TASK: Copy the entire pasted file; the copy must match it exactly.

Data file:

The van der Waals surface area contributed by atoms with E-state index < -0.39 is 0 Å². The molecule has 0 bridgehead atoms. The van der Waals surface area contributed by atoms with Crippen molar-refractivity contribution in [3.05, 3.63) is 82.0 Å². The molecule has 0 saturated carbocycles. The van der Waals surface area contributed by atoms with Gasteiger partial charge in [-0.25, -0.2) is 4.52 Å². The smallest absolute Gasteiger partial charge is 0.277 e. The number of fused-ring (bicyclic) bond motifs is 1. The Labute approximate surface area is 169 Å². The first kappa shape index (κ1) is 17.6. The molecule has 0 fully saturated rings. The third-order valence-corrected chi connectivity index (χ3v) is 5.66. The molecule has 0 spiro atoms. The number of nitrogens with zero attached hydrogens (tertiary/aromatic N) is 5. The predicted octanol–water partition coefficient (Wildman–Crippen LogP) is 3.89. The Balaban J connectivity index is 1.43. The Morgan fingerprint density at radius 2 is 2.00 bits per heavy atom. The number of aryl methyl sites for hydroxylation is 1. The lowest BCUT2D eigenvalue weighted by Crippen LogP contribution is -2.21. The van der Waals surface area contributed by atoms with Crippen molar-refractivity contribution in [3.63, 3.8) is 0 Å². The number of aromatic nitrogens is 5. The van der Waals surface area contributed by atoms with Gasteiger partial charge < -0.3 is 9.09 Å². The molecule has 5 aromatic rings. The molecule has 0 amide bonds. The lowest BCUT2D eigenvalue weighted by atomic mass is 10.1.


The van der Waals surface area contributed by atoms with E-state index < -0.39 is 0 Å². The molecule has 0 bridgehead atoms. The van der Waals surface area contributed by atoms with Crippen molar-refractivity contribution in [3.05, 3.63) is 82.0 Å². The molecule has 0 saturated carbocycles. The van der Waals surface area contributed by atoms with Gasteiger partial charge in [-0.25, -0.2) is 4.52 Å². The smallest absolute Gasteiger partial charge is 0.277 e. The number of fused-ring (bicyclic) bond motifs is 1. The Labute approximate surface area is 169 Å². The first kappa shape index (κ1) is 17.6. The molecule has 0 fully saturated rings. The third-order valence-corrected chi connectivity index (χ3v) is 5.66. The molecule has 0 spiro atoms. The number of nitrogens with zero attached hydrogens (tertiary/aromatic N) is 5. The predicted octanol–water partition coefficient (Wildman–Crippen LogP) is 3.89. The Balaban J connectivity index is 1.43. The Morgan fingerprint density at radius 2 is 2.00 bits per heavy atom. The number of aryl methyl sites for hydroxylation is 1. The lowest BCUT2D eigenvalue weighted by Crippen LogP contribution is -2.21. The van der Waals surface area contributed by atoms with Crippen molar-refractivity contribution in [3.63, 3.8) is 0 Å². The number of aromatic nitrogens is 5. The van der Waals surface area contributed by atoms with Gasteiger partial charge < -0.3 is 9.09 Å². The molecule has 5 aromatic rings. The molecule has 0 amide bonds. The lowest BCUT2D eigenvalue weighted by atomic mass is 10.1.